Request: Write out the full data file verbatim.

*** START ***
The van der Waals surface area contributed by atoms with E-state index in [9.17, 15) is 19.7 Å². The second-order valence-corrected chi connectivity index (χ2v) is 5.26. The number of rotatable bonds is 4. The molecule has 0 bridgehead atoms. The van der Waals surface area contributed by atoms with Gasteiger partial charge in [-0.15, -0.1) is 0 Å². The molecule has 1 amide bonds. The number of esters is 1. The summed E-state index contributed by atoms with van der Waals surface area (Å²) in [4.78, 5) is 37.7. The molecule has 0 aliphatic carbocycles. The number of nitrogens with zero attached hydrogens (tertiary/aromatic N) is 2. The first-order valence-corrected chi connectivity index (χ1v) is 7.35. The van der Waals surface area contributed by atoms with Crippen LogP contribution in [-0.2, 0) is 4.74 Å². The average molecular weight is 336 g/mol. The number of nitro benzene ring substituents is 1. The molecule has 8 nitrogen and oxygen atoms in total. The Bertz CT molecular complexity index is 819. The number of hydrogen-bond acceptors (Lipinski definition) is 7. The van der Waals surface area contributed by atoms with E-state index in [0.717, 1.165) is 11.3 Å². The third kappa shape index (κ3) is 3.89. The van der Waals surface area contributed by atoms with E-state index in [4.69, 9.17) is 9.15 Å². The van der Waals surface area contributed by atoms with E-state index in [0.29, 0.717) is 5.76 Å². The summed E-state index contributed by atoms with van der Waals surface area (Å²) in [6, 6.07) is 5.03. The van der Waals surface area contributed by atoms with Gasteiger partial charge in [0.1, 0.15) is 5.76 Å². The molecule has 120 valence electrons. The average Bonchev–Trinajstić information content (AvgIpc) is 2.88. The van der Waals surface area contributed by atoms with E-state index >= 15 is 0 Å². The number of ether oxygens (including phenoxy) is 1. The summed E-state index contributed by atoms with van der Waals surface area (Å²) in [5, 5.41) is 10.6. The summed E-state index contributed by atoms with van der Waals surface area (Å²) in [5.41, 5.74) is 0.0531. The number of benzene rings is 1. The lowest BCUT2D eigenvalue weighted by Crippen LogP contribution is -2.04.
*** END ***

The van der Waals surface area contributed by atoms with E-state index in [9.17, 15) is 19.7 Å². The second-order valence-corrected chi connectivity index (χ2v) is 5.26. The number of rotatable bonds is 4. The molecule has 0 bridgehead atoms. The van der Waals surface area contributed by atoms with Gasteiger partial charge in [-0.15, -0.1) is 0 Å². The molecule has 1 amide bonds. The number of esters is 1. The summed E-state index contributed by atoms with van der Waals surface area (Å²) in [4.78, 5) is 37.7. The molecule has 0 aliphatic carbocycles. The number of nitrogens with zero attached hydrogens (tertiary/aromatic N) is 2. The first-order valence-corrected chi connectivity index (χ1v) is 7.35. The van der Waals surface area contributed by atoms with Crippen LogP contribution in [-0.2, 0) is 4.74 Å². The average molecular weight is 336 g/mol. The number of nitro benzene ring substituents is 1. The molecule has 8 nitrogen and oxygen atoms in total. The Bertz CT molecular complexity index is 819. The number of hydrogen-bond acceptors (Lipinski definition) is 7. The van der Waals surface area contributed by atoms with E-state index in [0.717, 1.165) is 11.3 Å². The third kappa shape index (κ3) is 3.89. The van der Waals surface area contributed by atoms with E-state index in [4.69, 9.17) is 9.15 Å². The van der Waals surface area contributed by atoms with E-state index in [0.29, 0.717) is 5.76 Å². The summed E-state index contributed by atoms with van der Waals surface area (Å²) in [6, 6.07) is 5.03. The van der Waals surface area contributed by atoms with Gasteiger partial charge in [0.1, 0.15) is 5.76 Å². The molecule has 120 valence electrons. The average Bonchev–Trinajstić information content (AvgIpc) is 2.88. The van der Waals surface area contributed by atoms with E-state index >= 15 is 0 Å². The number of ether oxygens (including phenoxy) is 1. The summed E-state index contributed by atoms with van der Waals surface area (Å²) in [5, 5.41) is 10.6. The summed E-state index contributed by atoms with van der Waals surface area (Å²) in [5.41, 5.74) is 0.0531. The number of benzene rings is 1. The lowest BCUT2D eigenvalue weighted by Crippen LogP contribution is -2.04.